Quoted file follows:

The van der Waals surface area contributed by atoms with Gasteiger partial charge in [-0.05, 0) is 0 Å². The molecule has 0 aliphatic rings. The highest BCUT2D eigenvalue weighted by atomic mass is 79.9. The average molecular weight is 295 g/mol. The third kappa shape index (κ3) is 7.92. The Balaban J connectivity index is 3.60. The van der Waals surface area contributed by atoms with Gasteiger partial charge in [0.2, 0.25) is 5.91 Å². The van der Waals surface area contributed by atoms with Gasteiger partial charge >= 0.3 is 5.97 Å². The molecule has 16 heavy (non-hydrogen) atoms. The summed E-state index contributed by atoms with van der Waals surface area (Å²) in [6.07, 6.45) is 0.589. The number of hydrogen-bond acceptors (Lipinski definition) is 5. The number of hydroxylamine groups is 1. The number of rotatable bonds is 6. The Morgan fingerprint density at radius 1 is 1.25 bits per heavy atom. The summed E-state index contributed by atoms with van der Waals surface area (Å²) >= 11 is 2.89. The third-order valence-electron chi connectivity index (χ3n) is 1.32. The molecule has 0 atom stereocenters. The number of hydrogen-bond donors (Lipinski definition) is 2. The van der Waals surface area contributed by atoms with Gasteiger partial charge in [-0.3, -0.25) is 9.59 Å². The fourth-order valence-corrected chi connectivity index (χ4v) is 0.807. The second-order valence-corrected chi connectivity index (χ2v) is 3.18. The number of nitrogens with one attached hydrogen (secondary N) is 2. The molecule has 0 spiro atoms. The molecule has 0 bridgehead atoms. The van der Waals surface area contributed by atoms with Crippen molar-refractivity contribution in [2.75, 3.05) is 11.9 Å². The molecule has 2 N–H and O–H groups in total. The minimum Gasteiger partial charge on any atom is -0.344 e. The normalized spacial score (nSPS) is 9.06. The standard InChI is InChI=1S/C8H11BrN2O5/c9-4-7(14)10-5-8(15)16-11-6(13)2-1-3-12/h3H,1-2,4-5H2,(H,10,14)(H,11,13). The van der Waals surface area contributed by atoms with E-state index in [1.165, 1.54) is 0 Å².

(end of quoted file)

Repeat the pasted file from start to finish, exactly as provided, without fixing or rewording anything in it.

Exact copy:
The van der Waals surface area contributed by atoms with Gasteiger partial charge in [-0.05, 0) is 0 Å². The molecule has 0 aliphatic rings. The highest BCUT2D eigenvalue weighted by atomic mass is 79.9. The average molecular weight is 295 g/mol. The third kappa shape index (κ3) is 7.92. The Balaban J connectivity index is 3.60. The van der Waals surface area contributed by atoms with Gasteiger partial charge in [0.2, 0.25) is 5.91 Å². The van der Waals surface area contributed by atoms with Gasteiger partial charge >= 0.3 is 5.97 Å². The molecule has 16 heavy (non-hydrogen) atoms. The summed E-state index contributed by atoms with van der Waals surface area (Å²) in [6.07, 6.45) is 0.589. The number of hydrogen-bond acceptors (Lipinski definition) is 5. The number of hydroxylamine groups is 1. The number of rotatable bonds is 6. The Morgan fingerprint density at radius 1 is 1.25 bits per heavy atom. The summed E-state index contributed by atoms with van der Waals surface area (Å²) >= 11 is 2.89. The third-order valence-electron chi connectivity index (χ3n) is 1.32. The molecule has 0 atom stereocenters. The number of hydrogen-bond donors (Lipinski definition) is 2. The van der Waals surface area contributed by atoms with Gasteiger partial charge in [-0.3, -0.25) is 9.59 Å². The fourth-order valence-corrected chi connectivity index (χ4v) is 0.807. The second-order valence-corrected chi connectivity index (χ2v) is 3.18. The number of nitrogens with one attached hydrogen (secondary N) is 2. The molecule has 0 spiro atoms. The molecule has 0 bridgehead atoms. The van der Waals surface area contributed by atoms with Crippen molar-refractivity contribution in [2.75, 3.05) is 11.9 Å². The molecule has 2 N–H and O–H groups in total. The minimum Gasteiger partial charge on any atom is -0.344 e. The normalized spacial score (nSPS) is 9.06. The standard InChI is InChI=1S/C8H11BrN2O5/c9-4-7(14)10-5-8(15)16-11-6(13)2-1-3-12/h3H,1-2,4-5H2,(H,10,14)(H,11,13). The van der Waals surface area contributed by atoms with E-state index in [1.165, 1.54) is 0 Å².